State of Conservation (SOC)
Rock-Art Sites of Tadrart Acacus (2012)
UNESCO Extra-Budgetary Funds
International Assistance granted to the property
Total Amount Ap proved:0USD
Factors* affecting the property identified in previous reports
Current conservation issues
The Tadrat Acacus is a large massif in a remote area near the Algerian border that hosts hundreds of rock shelters containing mainly Neolithic rock paintings and engravings. In April 2009, ten rock art sites in two of the main wadis, including some of the most well-known and highly acclaimed images were vandalised through the application of spray paint.
On 2 February 2010, the State Party submitted a ‘Report on Vandalism in the Tadrart Acacus Mountains’ prepared in June 2009 jointly by representatives of the Libyan Department of Antiquities and the Italian-Libyan Archaeological Mission in the Acacus and Messak. The latter has been working in the area since 1955 in close collaboration with the Department of Archaeology.
The report summarizes the damage on the basis of a site visit. Unfortunately some of the most famous and significant masterpieces appear to have been deliberately targeted. Seven distinct sites are known to have suffered ‘very high to high’ levels of physical damage with black and silver nitro paint sprayed onto the images, either entirely covering them or partially covering them with graffiti. In some cases, such as at the Ti-n-Asching II site (among the best known in Saharan rock art in the Horse/Bitriangular style), the nitro spray paint completely covers all the rock art scenes.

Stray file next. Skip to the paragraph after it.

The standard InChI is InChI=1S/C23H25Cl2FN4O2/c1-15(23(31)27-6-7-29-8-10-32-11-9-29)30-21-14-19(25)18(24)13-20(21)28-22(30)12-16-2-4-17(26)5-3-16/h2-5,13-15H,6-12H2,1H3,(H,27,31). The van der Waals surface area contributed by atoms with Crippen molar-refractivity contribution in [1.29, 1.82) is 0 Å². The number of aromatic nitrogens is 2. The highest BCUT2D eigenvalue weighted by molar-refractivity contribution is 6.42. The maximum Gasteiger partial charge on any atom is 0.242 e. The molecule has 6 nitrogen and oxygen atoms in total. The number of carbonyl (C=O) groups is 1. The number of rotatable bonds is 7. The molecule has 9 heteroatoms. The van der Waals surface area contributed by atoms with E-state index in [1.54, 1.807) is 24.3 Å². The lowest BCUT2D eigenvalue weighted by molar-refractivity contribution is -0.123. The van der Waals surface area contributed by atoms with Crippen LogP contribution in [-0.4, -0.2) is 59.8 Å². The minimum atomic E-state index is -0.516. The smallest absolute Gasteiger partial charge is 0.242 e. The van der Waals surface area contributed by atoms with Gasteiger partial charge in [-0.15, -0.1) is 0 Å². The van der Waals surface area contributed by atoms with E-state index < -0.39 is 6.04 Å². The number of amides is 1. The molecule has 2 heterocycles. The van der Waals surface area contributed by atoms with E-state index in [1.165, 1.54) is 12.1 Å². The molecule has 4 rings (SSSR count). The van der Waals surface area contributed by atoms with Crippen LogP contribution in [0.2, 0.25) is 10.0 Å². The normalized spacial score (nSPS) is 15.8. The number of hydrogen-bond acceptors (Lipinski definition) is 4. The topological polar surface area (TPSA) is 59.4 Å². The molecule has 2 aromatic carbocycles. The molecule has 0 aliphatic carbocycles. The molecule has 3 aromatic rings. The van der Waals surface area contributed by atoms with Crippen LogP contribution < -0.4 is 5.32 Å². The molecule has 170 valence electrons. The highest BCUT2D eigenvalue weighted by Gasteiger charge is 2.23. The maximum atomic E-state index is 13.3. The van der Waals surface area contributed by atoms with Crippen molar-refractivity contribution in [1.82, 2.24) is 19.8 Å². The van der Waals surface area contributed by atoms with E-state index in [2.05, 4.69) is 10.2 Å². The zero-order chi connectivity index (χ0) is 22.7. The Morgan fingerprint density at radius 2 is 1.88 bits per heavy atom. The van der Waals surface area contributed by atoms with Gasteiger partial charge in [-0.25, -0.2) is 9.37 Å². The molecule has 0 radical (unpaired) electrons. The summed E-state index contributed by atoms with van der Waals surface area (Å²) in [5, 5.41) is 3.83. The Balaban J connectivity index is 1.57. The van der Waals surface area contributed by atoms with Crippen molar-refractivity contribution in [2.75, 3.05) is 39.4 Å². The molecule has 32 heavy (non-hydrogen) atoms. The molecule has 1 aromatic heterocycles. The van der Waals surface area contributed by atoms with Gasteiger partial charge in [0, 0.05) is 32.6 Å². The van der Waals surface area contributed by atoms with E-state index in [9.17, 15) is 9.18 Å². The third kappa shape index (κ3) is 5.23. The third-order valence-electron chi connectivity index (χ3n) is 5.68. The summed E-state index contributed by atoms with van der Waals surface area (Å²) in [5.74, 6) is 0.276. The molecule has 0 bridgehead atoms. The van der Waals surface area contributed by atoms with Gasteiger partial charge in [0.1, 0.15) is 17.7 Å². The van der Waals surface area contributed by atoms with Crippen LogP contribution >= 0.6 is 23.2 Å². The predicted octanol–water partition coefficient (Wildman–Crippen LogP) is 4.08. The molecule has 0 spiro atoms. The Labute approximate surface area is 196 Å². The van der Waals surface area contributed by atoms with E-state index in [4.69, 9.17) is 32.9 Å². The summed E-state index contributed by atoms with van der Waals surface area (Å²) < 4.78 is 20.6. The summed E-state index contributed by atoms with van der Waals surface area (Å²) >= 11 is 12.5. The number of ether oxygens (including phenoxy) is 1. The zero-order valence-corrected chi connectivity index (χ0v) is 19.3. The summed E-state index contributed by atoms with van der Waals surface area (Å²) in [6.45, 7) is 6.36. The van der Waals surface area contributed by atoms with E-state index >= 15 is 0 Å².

In the 1983 nomination, the State Party documented that a programme of protection of these outstanding, remote and vast sites from man’s destruction was of the highest priority. However the scale of the area – it covers around 7,500 sq kilometres; and the increasing number of tourists, which the report notes has taken the authorities by surprise, make the protection of the area a massive challenge given the limited resources available. In recent years, as a first response, some sites have been fenced off.
The report concludes by saying that a detailed assessment should be undertaken as a matter of urgency by the Department of Antiquities, in collaboration with UNESCO and the University of Sapienza, Rome, in order to understand what sites might be susceptible to restoration.
The World Heritage Centre and the Advisory Bodies express great concern and sadness at the damage to some of the most widely known Saharan rock art images. They agree that an expert mission is urgently needed. Regrettably, the arrangements for a proposed reactive monitoring mission scheduled in April could not be made in time to report to the World Heritage Committee.